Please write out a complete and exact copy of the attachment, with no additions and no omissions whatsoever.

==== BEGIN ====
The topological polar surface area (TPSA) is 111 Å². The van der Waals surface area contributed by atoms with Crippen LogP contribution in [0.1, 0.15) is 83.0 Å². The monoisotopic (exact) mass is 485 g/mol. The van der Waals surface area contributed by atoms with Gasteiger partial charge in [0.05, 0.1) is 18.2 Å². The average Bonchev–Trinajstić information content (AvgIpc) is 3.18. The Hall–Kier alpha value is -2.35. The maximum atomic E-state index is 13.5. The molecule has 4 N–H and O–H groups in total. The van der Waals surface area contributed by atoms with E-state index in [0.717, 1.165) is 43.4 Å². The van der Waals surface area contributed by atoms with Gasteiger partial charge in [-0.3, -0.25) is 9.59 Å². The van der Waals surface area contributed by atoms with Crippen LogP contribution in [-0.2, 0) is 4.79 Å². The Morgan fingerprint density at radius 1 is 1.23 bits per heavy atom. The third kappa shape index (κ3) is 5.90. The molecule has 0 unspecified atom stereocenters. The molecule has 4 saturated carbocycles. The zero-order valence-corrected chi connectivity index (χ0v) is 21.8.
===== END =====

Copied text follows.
The topological polar surface area (TPSA) is 111 Å². The van der Waals surface area contributed by atoms with Crippen LogP contribution in [0.1, 0.15) is 83.0 Å². The monoisotopic (exact) mass is 485 g/mol. The van der Waals surface area contributed by atoms with Gasteiger partial charge in [0.05, 0.1) is 18.2 Å². The average Bonchev–Trinajstić information content (AvgIpc) is 3.18. The Hall–Kier alpha value is -2.35. The maximum atomic E-state index is 13.5. The molecule has 4 N–H and O–H groups in total. The van der Waals surface area contributed by atoms with E-state index in [0.717, 1.165) is 43.4 Å². The van der Waals surface area contributed by atoms with Gasteiger partial charge in [-0.3, -0.25) is 9.59 Å². The van der Waals surface area contributed by atoms with Crippen LogP contribution in [-0.2, 0) is 4.79 Å². The Morgan fingerprint density at radius 1 is 1.23 bits per heavy atom. The third kappa shape index (κ3) is 5.90. The molecule has 0 unspecified atom stereocenters. The molecule has 4 saturated carbocycles. The zero-order valence-corrected chi connectivity index (χ0v) is 21.8.